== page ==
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Hesed also helps us with food and medicine. They organize daily lunches for the needy. After my daughter died, I withdrew from participation in community affairs; I simply had other things on my mind. I don't go anywhere these days, except for the cemetery and the market. My friends supported me in my grief. Hesed volunteers visit me almost daily. They spend an hour or two with me and make me feel that I'm not alone.
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arkadiy redko

As for the Jewish life in Ukraine after the breakup of the USSR, I think there are more Jewish leaders in Kiev and Ukraine than there is a Jewish life. There are many Jewish centers: 10-15 make a Jewish center, but they don't want to unite for the sake of the common goal, but want to take command. Over ten Jewish newspapers are published in Kiev and more than 47 in Ukraine. And they compete with one another. I think there will never be a Jewish life in Ukraine because people live very different lives. Ukraine will never get out of this state: it's necessary to replace the political elite. The only Jewish organization really beneficial for the people is Hesed [39]. Hesed helps old people by providing food and medications; they also celebrate birthdays in Hesed. It's very important for old people to know that they are remembered. There are often meetings with delegations. And of course, Kiev's Hesed supports Jewish organizations. We need to render justice to them - they accomplish a lot.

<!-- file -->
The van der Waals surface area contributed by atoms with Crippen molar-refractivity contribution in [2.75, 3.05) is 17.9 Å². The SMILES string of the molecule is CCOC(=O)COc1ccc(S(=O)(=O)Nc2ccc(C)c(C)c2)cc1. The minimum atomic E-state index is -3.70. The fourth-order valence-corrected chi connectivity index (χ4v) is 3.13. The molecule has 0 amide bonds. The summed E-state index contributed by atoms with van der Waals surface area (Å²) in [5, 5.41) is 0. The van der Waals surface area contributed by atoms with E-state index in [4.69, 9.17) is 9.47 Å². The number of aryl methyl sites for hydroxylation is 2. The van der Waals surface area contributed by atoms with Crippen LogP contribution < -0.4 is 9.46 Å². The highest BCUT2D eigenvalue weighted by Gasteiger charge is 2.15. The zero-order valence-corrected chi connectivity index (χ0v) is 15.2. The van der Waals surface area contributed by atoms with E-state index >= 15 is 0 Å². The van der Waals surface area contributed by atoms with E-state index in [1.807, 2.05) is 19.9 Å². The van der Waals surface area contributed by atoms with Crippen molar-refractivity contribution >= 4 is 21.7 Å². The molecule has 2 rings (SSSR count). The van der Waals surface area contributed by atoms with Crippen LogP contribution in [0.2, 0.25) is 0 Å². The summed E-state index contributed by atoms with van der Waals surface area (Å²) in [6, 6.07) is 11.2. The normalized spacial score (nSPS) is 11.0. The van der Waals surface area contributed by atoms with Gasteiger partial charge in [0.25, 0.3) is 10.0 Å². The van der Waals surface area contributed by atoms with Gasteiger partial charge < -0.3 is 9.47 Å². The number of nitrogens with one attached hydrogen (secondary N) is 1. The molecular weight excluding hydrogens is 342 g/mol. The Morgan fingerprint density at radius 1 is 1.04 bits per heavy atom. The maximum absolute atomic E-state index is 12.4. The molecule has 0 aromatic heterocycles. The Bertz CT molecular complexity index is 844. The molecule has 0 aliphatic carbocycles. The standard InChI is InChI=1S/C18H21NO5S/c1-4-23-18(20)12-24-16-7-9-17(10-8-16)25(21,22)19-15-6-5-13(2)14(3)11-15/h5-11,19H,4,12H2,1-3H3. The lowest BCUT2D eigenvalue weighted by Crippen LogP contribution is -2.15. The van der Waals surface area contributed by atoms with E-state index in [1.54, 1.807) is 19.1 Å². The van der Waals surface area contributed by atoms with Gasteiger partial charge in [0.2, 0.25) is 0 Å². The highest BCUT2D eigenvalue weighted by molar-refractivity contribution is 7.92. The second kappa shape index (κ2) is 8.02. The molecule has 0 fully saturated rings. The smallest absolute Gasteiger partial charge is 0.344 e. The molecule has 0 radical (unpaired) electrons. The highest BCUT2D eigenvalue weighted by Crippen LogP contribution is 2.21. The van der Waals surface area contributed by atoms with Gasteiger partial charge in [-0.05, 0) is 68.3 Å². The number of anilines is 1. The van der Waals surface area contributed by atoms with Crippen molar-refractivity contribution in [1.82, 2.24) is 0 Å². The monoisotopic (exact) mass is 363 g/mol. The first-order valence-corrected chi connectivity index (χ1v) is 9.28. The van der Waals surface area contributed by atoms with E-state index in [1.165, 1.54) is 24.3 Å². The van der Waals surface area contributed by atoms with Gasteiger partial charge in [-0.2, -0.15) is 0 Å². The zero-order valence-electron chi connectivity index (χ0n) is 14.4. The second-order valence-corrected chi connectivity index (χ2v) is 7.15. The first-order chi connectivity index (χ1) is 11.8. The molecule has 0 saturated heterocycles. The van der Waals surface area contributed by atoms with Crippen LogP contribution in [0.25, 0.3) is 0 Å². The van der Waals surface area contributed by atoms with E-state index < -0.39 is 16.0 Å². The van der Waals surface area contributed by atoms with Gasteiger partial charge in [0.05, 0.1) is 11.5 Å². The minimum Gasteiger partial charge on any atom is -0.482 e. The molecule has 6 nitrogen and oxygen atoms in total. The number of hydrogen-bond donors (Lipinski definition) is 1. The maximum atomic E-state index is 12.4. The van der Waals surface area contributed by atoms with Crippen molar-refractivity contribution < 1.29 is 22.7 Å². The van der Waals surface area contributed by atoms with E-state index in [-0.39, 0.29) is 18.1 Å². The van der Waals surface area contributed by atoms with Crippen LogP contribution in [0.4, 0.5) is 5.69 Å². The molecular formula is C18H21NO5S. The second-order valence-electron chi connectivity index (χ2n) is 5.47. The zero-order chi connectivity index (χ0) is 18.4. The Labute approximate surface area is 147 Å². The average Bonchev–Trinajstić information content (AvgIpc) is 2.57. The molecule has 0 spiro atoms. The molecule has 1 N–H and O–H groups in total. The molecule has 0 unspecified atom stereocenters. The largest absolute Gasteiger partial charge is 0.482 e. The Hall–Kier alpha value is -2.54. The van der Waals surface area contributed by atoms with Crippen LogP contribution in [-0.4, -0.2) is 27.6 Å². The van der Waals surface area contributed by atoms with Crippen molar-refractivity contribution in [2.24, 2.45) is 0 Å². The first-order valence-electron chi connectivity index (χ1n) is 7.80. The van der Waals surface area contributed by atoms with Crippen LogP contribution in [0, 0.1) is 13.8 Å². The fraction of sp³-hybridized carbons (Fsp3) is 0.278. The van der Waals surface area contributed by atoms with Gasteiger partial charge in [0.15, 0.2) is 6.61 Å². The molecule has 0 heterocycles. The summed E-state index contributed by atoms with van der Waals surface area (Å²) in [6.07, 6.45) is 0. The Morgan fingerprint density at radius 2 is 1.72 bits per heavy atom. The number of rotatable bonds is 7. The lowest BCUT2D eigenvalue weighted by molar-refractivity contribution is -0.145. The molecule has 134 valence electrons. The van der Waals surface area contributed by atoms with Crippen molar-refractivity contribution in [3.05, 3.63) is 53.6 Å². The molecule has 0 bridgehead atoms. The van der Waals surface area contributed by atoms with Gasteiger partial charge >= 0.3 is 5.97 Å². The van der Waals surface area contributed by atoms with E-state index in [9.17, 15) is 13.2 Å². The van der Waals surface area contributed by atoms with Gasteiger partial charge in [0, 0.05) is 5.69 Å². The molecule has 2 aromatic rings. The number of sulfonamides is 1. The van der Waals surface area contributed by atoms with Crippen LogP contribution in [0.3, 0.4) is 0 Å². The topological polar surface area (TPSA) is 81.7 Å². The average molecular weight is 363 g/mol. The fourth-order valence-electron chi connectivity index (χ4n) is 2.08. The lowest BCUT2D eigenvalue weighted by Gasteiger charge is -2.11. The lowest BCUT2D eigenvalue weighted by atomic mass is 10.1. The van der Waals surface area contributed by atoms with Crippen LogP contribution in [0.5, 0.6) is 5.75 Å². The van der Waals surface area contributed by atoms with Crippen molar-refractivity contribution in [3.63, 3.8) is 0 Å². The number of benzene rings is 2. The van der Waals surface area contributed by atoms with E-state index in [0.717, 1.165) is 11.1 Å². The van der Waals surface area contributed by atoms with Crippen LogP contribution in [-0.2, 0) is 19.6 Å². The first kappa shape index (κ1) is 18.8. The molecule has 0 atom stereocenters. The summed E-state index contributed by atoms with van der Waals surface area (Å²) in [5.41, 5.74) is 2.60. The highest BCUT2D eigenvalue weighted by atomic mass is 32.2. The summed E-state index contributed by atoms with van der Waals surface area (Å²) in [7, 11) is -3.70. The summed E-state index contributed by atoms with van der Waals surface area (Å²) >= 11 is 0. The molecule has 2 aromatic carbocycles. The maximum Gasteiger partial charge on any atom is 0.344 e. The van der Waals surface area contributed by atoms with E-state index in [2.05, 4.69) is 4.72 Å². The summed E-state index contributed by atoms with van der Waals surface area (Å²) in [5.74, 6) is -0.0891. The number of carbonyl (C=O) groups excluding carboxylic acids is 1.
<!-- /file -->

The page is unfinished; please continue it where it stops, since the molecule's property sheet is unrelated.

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Ada Dal

Hesed provides assistance to me. I receive food, tapes with Jewish stories and novels as well as medications. My health doesn't allow me to take part in any Jewish activities, but I read Jewish newspapers and books that my daughter and my son-in-law give me.
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Alfred Liberman

Only lately have I begun to read Jewish newspapers. I pass on the most important things to my son. I also watch Jewish TV programs. We are also often invited to “Khesed,” and I use its library.
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Fania Brantsovskaya

I often go to Israel. In 1989 my maternal relatives found me. They invited my older daughter and me to visit them. I met my cousin brothers and sisters. My friends also invited me to Canada and the USA and I visited there. I live a fulfilled life, also since I'm involved in the Jewish life in Lithuania. I'm not religious, but I'm happy that there is a wonderful Jewish community and the Hesed [45] taking care of old people in Lithuania. I volunteer for the section of former ghetto inmates. I also conduct public activities as a former inmate of the ghetto. I meet with children in the local Jewish school - there is a state Jewish state school in Vilnius - speak at meetings and on memorial days. I also visit Ponary where Jewish Lithuanians were killed. I always speak in Yiddish, which is my mother tongue, with other survivors of the Holocaust.
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Anna Dremlug

We get food packages and congratulations for the holidays from ‘Hesed Abraham.’ My husband, Valentin Valentinovich, always gets congratulation cards on Victory Day [28], and received a postcard on his 85th birthday.